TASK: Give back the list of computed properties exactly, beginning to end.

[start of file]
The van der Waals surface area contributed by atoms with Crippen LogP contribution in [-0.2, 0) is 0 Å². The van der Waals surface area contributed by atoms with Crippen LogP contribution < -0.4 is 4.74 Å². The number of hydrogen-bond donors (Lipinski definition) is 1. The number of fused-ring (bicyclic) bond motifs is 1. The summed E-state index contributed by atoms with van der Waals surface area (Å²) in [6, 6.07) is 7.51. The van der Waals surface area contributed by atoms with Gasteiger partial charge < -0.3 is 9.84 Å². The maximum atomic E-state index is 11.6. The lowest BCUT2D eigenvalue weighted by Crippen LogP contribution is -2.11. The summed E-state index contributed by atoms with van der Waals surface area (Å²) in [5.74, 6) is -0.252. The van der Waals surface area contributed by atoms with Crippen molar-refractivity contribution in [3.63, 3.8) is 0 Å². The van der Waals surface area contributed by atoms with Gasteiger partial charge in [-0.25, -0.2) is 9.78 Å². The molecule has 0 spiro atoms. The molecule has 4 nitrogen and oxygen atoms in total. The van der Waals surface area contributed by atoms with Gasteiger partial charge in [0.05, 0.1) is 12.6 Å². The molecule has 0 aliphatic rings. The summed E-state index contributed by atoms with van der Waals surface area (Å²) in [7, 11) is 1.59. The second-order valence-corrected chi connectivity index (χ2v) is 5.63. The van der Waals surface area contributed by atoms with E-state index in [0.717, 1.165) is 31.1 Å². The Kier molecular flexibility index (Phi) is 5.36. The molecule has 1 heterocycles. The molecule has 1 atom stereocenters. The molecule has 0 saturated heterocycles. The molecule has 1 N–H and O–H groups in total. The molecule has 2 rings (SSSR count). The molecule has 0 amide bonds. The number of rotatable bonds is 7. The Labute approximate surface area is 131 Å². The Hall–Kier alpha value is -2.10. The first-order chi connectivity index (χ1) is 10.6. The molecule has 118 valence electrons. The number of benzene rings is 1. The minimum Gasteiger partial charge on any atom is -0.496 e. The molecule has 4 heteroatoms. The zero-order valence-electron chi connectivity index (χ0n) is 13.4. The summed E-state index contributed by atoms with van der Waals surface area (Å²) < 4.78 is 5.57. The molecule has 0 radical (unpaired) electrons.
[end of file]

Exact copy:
The van der Waals surface area contributed by atoms with Crippen LogP contribution in [-0.2, 0) is 0 Å². The van der Waals surface area contributed by atoms with Crippen LogP contribution < -0.4 is 4.74 Å². The number of hydrogen-bond donors (Lipinski definition) is 1. The number of fused-ring (bicyclic) bond motifs is 1. The summed E-state index contributed by atoms with van der Waals surface area (Å²) in [6, 6.07) is 7.51. The van der Waals surface area contributed by atoms with Gasteiger partial charge < -0.3 is 9.84 Å². The maximum atomic E-state index is 11.6. The lowest BCUT2D eigenvalue weighted by Crippen LogP contribution is -2.11. The summed E-state index contributed by atoms with van der Waals surface area (Å²) in [5.74, 6) is -0.252. The van der Waals surface area contributed by atoms with Crippen molar-refractivity contribution in [3.63, 3.8) is 0 Å². The van der Waals surface area contributed by atoms with Gasteiger partial charge in [-0.25, -0.2) is 9.78 Å². The molecule has 0 spiro atoms. The molecule has 4 nitrogen and oxygen atoms in total. The van der Waals surface area contributed by atoms with Gasteiger partial charge in [0.05, 0.1) is 12.6 Å². The molecule has 0 aliphatic rings. The summed E-state index contributed by atoms with van der Waals surface area (Å²) in [7, 11) is 1.59. The second-order valence-corrected chi connectivity index (χ2v) is 5.63. The van der Waals surface area contributed by atoms with E-state index in [0.717, 1.165) is 31.1 Å². The Kier molecular flexibility index (Phi) is 5.36. The molecule has 1 heterocycles. The molecule has 1 atom stereocenters. The molecule has 0 saturated heterocycles. The molecule has 1 N–H and O–H groups in total. The molecule has 2 rings (SSSR count). The molecule has 0 amide bonds. The number of rotatable bonds is 7. The Labute approximate surface area is 131 Å². The Hall–Kier alpha value is -2.10. The first-order chi connectivity index (χ1) is 10.6. The molecule has 118 valence electrons. The number of benzene rings is 1. The minimum Gasteiger partial charge on any atom is -0.496 e. The molecule has 4 heteroatoms. The zero-order valence-electron chi connectivity index (χ0n) is 13.4. The summed E-state index contributed by atoms with van der Waals surface area (Å²) < 4.78 is 5.57. The molecule has 0 radical (unpaired) electrons.